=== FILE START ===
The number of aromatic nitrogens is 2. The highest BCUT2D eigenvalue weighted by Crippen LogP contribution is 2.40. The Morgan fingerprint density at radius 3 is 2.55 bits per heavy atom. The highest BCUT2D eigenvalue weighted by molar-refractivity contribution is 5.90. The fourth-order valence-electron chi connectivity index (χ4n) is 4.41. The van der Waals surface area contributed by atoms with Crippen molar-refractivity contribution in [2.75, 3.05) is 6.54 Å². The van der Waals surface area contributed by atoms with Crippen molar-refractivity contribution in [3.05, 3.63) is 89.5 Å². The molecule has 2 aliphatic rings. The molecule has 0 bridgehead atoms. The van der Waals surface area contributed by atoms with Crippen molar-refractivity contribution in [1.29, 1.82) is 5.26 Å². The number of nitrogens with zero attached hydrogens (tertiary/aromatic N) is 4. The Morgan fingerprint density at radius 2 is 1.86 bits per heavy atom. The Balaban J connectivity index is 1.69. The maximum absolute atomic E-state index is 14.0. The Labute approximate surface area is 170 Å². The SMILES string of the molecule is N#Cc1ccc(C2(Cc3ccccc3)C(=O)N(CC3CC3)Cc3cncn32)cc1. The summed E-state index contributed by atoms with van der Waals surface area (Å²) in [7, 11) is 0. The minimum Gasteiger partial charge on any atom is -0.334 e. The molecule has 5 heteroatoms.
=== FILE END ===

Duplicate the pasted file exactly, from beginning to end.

The number of aromatic nitrogens is 2. The highest BCUT2D eigenvalue weighted by Crippen LogP contribution is 2.40. The Morgan fingerprint density at radius 3 is 2.55 bits per heavy atom. The highest BCUT2D eigenvalue weighted by molar-refractivity contribution is 5.90. The fourth-order valence-electron chi connectivity index (χ4n) is 4.41. The van der Waals surface area contributed by atoms with Crippen molar-refractivity contribution in [2.75, 3.05) is 6.54 Å². The van der Waals surface area contributed by atoms with Crippen molar-refractivity contribution in [3.05, 3.63) is 89.5 Å². The molecule has 2 aliphatic rings. The molecule has 0 bridgehead atoms. The van der Waals surface area contributed by atoms with Crippen molar-refractivity contribution in [1.29, 1.82) is 5.26 Å². The number of nitrogens with zero attached hydrogens (tertiary/aromatic N) is 4. The Morgan fingerprint density at radius 2 is 1.86 bits per heavy atom. The Balaban J connectivity index is 1.69. The maximum absolute atomic E-state index is 14.0. The Labute approximate surface area is 170 Å². The SMILES string of the molecule is N#Cc1ccc(C2(Cc3ccccc3)C(=O)N(CC3CC3)Cc3cncn32)cc1. The summed E-state index contributed by atoms with van der Waals surface area (Å²) in [7, 11) is 0. The minimum Gasteiger partial charge on any atom is -0.334 e. The molecule has 5 heteroatoms.